In both Jew in the City and my day job, I receive a surprising number of inquiries about conversion. While Judaism accepts converts, we discourage them because taking on Judaism is such a huge commitment. If someone wasn’t born Jewish, they have no obligation to assume all that responsibility. Judaism does not require others to join us in order to secure a place in Heaven. The Talmud tells us (Sanhedrin 105a), “The righteous of all nations have a share in the World to Come.” For someone born non-Jewish, there’s a much simpler path.
God gave the Jews 613 mitzvos (commandments) but He also gave seven laws to all mankind. These are called the “sheva mitzvos b’nei Noach” – the seven laws for the descendants of Noah. Six of these – or possibly all seven – were originally commanded to Adam. They were restated to Noah after the flood, to be passed down to his descendants, which includes everybody on Earth. Very briefly, these are the seven universal or “Noahide” laws (adapted from my book The Taryag Companion):
Neither Jews nor non-Jews are permitted to steal. This includes taking something with stealth, robbing by force, kidnapping, cheating a customer, and other forms of depriving a person of what is rightfully theirs. We see that theft was prohibited from the time of Adam. God told Adam and Eve not to eat from the Tree of Knowledge, which they did. Taking something that one has been told not to touch is the very definition of theft. Rashi on Genesis 6:11 tells us that theft is the sin that ultimately condemned the generation of the flood.
We can easily see that murder was also prohibited from the time of Adam since Cain was held responsible for killing Abel. After the flood, God explicitly prohibited murder, including suicide (Genesis 9:5-6). One may kill in self-defense or to save a potential victim from being murdered but one may not employ deadly force where it is not necessary. (The Talmud in Sanhedrin 57b tells us that the prohibition against murder includes abortion but that is definitely a topic for another day.)
Judaism does not require non-Jews to convert to Judaism. Christianity and Islam, while prohibited for Jews, are perfectly acceptable ways for non-Jews to relate to God. (The Christian concept of a Trinity is the basis for some discussion in Jewish law, again beyond our scope here.) What non-Jews may not do, however, is worship idols instead of God. This includes not only statues but also heavenly bodies, works of nature or anything else that one might worship. Even if one acknowledges God as the Creator, he still may not worship an idol under the misguided intention that he is honoring God by honoring one of His servants.
Blasphemy is considered particularly reprehensible – so much so that this mitzvah is called “birkas Hashem” (blessing God) because we can’t even bring ourselves to say the opposite. We see that non-Jews, like Jews, are not permitted to curse God throughout the Book of Job. When Job’s life goes completely down the tubes, he is advised to “curse God and die.” This does not mean that he would be Divinely struck dead; it means that he would be liable for blasphemy, which was a capital offense. (Job was not Jewish.) The obligation for non-Jews to pray also falls under the aegis of this mitzvah.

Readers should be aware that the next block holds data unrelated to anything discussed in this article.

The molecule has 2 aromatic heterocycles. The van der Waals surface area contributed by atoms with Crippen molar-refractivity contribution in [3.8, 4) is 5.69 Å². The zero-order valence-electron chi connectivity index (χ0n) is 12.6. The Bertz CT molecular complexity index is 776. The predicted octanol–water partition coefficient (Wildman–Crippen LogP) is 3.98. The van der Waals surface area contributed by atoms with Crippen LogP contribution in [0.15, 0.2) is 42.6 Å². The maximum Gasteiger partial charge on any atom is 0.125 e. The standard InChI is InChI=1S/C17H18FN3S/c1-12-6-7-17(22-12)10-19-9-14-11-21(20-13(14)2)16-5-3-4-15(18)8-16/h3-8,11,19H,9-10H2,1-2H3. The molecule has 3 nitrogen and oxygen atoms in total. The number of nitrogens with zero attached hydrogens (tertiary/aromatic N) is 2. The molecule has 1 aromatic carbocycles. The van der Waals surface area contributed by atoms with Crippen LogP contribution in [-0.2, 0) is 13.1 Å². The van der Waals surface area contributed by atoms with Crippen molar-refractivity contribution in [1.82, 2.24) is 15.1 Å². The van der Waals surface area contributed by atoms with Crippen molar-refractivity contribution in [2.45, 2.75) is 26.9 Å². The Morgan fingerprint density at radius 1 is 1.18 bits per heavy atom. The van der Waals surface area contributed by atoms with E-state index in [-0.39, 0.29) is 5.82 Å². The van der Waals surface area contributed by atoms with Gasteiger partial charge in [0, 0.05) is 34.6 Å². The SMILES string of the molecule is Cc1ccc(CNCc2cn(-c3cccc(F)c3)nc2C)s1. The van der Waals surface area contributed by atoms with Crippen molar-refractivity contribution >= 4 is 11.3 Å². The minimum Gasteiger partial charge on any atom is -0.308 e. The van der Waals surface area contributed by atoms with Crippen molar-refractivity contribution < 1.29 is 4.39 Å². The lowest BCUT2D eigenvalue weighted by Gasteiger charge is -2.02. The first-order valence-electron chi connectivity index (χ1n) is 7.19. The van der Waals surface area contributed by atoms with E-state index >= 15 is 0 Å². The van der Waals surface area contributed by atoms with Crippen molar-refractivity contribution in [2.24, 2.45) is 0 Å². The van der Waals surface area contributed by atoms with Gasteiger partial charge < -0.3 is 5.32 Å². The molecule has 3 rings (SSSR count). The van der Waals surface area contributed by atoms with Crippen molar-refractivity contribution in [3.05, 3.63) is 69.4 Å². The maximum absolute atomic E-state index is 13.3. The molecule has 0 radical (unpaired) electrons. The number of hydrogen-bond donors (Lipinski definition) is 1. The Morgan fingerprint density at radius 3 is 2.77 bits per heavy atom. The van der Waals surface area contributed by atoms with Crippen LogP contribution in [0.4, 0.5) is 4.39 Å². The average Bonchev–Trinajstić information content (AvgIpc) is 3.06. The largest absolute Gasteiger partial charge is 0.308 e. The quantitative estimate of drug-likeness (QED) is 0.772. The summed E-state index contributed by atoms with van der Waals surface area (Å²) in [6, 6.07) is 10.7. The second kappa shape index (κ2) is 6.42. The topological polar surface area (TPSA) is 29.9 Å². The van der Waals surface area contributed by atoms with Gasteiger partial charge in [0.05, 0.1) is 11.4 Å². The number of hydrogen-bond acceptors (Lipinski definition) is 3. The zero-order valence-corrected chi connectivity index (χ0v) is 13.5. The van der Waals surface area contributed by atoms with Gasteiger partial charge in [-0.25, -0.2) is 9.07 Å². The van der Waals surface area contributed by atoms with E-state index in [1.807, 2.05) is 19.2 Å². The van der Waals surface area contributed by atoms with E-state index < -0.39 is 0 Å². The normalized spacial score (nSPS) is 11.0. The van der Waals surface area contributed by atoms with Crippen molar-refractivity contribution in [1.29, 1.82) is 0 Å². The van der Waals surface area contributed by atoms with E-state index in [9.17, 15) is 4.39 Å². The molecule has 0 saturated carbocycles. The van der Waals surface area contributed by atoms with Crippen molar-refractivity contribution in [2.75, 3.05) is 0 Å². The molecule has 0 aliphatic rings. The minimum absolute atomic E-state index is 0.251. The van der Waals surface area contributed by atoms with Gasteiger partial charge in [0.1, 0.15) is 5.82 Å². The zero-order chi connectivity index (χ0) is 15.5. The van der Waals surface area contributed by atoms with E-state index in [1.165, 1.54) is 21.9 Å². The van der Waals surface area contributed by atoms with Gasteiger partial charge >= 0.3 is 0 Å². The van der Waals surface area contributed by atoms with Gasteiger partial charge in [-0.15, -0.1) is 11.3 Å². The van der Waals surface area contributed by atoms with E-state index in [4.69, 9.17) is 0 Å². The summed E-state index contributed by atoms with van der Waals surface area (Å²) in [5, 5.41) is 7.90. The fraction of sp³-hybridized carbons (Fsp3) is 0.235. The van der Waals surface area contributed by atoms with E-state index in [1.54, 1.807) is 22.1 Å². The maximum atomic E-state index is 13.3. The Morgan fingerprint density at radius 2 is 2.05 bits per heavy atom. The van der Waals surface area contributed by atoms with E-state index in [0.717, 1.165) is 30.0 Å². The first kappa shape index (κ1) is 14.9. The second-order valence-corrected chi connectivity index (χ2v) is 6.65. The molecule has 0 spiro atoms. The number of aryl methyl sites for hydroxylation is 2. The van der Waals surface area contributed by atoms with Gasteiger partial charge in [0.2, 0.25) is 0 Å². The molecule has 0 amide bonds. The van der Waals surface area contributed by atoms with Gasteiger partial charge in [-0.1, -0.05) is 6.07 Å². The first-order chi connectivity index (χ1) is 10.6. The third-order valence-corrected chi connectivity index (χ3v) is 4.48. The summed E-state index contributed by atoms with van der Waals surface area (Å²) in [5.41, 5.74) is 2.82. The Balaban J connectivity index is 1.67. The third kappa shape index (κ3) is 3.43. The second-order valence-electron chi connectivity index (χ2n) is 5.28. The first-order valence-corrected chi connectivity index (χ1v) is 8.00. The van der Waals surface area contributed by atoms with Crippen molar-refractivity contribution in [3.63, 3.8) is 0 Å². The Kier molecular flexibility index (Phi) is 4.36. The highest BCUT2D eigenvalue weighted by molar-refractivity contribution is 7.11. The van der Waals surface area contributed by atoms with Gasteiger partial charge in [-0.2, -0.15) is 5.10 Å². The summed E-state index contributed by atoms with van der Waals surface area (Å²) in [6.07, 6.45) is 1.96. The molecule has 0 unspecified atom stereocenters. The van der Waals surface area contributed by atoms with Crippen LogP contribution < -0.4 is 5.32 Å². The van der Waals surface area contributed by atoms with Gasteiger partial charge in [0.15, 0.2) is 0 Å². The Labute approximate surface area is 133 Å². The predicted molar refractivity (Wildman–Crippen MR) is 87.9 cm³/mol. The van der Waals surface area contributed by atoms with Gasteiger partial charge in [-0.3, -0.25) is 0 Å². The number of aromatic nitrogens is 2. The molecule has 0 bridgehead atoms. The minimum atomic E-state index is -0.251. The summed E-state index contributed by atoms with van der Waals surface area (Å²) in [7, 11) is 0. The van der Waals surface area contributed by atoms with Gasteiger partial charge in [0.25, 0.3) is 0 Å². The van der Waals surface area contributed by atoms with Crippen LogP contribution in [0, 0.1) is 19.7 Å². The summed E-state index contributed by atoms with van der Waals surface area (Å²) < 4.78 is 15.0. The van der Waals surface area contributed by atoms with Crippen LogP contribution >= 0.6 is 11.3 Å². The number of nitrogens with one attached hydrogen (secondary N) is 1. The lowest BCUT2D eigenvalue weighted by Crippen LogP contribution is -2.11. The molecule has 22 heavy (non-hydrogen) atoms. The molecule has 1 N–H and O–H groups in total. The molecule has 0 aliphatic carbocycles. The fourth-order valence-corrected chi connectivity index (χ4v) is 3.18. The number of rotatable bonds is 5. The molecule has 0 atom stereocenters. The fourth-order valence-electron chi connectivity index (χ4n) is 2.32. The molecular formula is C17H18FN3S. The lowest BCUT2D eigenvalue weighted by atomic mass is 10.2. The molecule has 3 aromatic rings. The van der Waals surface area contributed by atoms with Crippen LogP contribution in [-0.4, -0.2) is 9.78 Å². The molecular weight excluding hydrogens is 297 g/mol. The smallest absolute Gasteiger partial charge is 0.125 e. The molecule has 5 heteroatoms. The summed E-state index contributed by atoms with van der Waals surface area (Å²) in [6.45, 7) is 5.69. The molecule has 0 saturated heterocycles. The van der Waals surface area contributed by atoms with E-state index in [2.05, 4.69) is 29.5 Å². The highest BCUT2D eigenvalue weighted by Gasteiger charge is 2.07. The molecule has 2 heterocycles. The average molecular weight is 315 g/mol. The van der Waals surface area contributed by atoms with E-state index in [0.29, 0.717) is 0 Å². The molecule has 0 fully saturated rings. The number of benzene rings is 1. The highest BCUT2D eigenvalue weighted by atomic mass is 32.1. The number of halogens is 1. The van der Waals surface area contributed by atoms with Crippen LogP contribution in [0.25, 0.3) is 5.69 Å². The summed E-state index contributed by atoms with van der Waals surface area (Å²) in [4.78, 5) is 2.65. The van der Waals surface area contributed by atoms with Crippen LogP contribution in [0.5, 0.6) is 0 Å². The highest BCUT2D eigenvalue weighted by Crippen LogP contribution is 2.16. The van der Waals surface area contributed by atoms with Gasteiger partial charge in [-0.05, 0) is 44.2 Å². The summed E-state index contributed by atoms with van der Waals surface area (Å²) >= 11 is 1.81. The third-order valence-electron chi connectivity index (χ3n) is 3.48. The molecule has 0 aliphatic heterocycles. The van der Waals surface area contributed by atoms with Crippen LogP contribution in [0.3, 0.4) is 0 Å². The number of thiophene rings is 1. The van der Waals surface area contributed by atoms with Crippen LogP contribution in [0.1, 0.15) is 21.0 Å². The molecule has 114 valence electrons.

Usually translated as “adultery,” this category includes far more; incest, homosexuality, bestiality and other prohibited relationships are all a part of this prohibition. (Again, we’re not able to address homosexuality fully in this piece.) This mitzvah also includes the prohibition against castrating any human or animal. We see that this mitzvah was given to Adam before it was restated to Noah from Genesis 2:24, that a man should cling to his wife (to the exclusion of anyone or anything else) and they should be like a single person. (Rape is not part of this mitzvah, which only addresses inherently-forbidden relationships; the union in a case of rape might have been permitted were it consensual. Rape is, however, prohibited under the category of theft, since the offender takes something from the victim by force.)
The Limb of a Live Animal
Like Jews, non-Jews may not eat a limb torn from a live animal. This law was stated explicitly to Noah in Genesis 9:4. This mitzvah is the one that may or may not have been commanded to Adam. In Genesis 9:3, Noah was given permission to slaughter animals for food, something that had been forbidden to previous generations. If Adam was a vegetarian, then whether or not he could eat the limb of a live animal is moot. But was Adam a vegetarian? We know that he couldn’t slaughter a lamb for food, but what if he found one that had been killed by a lion? Could he eat it? If so, then this mitzvah would have applied had he found a limb lost by an animal in an accident.
Courts of Justice
The final mitzvah commanded to all mankind was to establish courts of justice, not only to enforce the other six laws but also to legislate for the betterment of society. This mitzvah includes appointing judges, treating the litigants equally, not accepting bribes, not to testify falsely, and more. This is another mitzvah that we see in action before the Torah was given. When Shechem raped Dina in Genesis chapter 34, her brothers took it out on the entire city because they turned a blind eye to the crime. Shechem was a VIP, so they refused to bring him to trial. This made them guilty of failing to enforce justice.
This is just the tip of the iceberg; there are many more details. (There are several good books on the subject – though also a few no-so-good books, so look for reputable authors and publishers!) If any non-Jewish readers believe in the Torah from Sinai and want to do what we believe God desires of them, the seven universal laws are a quicker and easier path than conversion. For those who choose to convert, the journey is more challenging but it yields its own unique rewards.